return this.hide(0, function() {


Hiding an element and then showing it again within a setTimeout of 0 will force a redraw.

setTimeout(function() {
}, 0);

This seems to do the trick for me. Plus, it really doesn't show at all.

$(el).css("opacity", .99);
   $(el).css("opacity", 1);

call window.getComputedStyle() should force a reflow

I ran into this challenge today in OSX El Capitan with Chrome v51. The page in question worked fine in Safari. I tried nearly every suggestion on this page - none worked right - all had side-effects... I ended up implementing the code below - super simple - no side-effects (still works as before in Safari).

Solution: Toggle a class on the problematic element as needed. Each toggle will force a redraw. (I used jQuery for convenience, but vanilla JavaScript should be no problem...)

jQuery Class Toggle


CSS Class

.force-redraw::before { content: "" }

And that's it...

NOTE: You have to run the snippet below "Full Page" in order to see the effect.

$(window).resize(function() {
.force-redraw::before {
  content: "";
body {
  height: 100%;
  width: 100%;
  overflow: hidden;
.slide-container {
  width: 100%;
  height: 100%;
  overflow-x: scroll;
  overflow-y: hidden;
  white-space: nowrap;
  padding-left: 10%;
  padding-right: 5%;
.slide {
  position: relative;
  display: inline-block;
  height: 30%;
  border: 1px solid green;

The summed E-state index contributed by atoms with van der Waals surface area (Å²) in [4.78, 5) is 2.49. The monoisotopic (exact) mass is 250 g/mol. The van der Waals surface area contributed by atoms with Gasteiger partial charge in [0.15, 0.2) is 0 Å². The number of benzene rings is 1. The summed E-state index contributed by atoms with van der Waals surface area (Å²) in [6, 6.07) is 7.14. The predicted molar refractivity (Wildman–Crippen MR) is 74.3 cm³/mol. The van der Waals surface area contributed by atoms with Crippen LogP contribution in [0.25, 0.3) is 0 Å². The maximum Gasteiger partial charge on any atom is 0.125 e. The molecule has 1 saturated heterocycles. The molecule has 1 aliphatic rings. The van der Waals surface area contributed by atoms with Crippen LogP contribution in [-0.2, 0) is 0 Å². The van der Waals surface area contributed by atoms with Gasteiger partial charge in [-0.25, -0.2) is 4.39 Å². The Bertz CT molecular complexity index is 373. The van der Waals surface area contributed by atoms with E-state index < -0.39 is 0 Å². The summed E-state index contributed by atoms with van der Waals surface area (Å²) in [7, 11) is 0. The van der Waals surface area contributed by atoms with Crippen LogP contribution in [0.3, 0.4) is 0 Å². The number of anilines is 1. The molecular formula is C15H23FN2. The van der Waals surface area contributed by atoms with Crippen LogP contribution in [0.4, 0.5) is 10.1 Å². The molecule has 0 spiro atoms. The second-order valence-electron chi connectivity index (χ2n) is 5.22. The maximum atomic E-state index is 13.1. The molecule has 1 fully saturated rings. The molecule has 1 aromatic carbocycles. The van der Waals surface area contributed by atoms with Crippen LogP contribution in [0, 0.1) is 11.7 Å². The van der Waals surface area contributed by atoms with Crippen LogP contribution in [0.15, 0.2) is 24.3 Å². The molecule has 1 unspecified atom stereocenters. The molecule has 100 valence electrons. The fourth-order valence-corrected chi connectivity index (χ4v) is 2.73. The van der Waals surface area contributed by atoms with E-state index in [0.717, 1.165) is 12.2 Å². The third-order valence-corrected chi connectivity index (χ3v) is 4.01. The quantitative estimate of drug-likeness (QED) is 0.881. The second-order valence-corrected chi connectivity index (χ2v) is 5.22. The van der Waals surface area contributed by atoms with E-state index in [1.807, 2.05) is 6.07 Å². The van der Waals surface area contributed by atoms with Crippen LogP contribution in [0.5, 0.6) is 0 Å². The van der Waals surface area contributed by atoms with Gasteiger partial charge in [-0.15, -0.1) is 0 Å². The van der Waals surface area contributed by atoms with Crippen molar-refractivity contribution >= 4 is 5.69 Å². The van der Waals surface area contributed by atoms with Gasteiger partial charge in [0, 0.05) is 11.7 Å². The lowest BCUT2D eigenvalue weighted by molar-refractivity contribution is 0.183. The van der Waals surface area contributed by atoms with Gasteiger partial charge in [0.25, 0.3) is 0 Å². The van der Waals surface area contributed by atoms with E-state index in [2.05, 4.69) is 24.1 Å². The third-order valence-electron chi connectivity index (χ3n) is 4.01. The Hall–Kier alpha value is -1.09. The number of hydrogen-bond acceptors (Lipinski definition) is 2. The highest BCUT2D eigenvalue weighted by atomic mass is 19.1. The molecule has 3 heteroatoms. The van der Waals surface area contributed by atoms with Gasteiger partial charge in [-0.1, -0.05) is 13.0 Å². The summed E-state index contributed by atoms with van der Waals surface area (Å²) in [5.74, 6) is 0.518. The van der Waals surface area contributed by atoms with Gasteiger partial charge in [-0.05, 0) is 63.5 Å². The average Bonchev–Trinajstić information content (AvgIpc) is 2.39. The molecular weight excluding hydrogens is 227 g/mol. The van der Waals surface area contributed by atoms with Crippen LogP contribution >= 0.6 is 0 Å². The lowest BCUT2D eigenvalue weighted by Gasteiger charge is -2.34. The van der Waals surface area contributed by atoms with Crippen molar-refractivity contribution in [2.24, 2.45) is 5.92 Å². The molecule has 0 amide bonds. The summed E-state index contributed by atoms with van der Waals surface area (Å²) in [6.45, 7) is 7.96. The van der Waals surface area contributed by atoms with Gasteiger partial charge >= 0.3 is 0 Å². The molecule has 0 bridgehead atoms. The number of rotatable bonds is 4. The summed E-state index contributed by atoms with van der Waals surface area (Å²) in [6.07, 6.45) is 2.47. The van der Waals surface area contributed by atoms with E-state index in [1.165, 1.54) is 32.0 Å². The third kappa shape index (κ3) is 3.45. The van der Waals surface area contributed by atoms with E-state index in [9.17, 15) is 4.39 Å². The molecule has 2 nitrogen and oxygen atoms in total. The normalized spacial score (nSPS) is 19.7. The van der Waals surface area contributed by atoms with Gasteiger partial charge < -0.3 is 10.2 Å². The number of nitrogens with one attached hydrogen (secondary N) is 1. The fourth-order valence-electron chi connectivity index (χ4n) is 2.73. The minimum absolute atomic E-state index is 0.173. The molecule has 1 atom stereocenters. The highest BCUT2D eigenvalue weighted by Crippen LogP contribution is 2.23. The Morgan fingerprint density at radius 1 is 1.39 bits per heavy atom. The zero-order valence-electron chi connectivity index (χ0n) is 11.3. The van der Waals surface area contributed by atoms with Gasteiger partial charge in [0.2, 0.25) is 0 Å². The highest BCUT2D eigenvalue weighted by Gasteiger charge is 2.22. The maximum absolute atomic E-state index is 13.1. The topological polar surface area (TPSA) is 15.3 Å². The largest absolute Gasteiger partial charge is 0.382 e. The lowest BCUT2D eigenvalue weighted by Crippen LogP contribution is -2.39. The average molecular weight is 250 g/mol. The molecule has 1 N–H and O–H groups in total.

.slide-sizer {
  height: 160%;
  pointer-events: none;
  //border: 1px solid red;

.slide-contents {
  position: absolute;
  top: 10%;
  left: 10%;
<script src=""></script>

  This sample code is a simple style-based solution to maintain aspect ratio of an element based on a dynamic height.  As you increase and decrease the window height, the elements should follow and the width should follow in turn to maintain the aspect ratio.  You will notice that in Chrome on OSX (at least), the "Not Forced" element does not maintain a proper ratio.
<div class="slide-container">
  <div class="slide">
    <img class="slide-sizer" src="data:image/gif;base64,R0lGODlhAQABAIAAAAAAAP///yH5BAEAAAAALAAAAAABAAEAAAIBRAA7">
    <div class="slide-contents">
      Not Forced
  <div class="slide force">
    <img class="slide-sizer" src="data:image/gif;base64,R0lGODlhAQABAIAAAAAAAP///yH5BAEAAAAALAAAAAABAAEAAAIBRAA7">
    <div class="slide-contents">

function resizeWindow(){
    var evt = document.createEvent('UIEvents');
    evt.initUIEvent('resize', true, false,window,0);

call this function after 500 milliseconds.

If you want to preserve the styles declared into your stylesheets, better to use something like:

jQuery.fn.redraw = function() {
    this.css('display', 'none'); 
    var temp = this[0].offsetHeight;
    this.css('display', '');
    temp = this[0].offsetHeight;


NB: with latest webkit/blink, storing the value of offsetHeight is mandatory in order to trigger the repaint, otherwise the VM (for optimizations purposes) will probably skip that instruction.

Update: added the second offsetHeight reading, it is necessary to prevent browser from queueing/caching a following CSS property/class change with the restore of the display value (this way a CSS transition that can follow should be rendered)

Sample Html:

<section id="parent">
  <article class="child"></article>
  <article class="child"></article>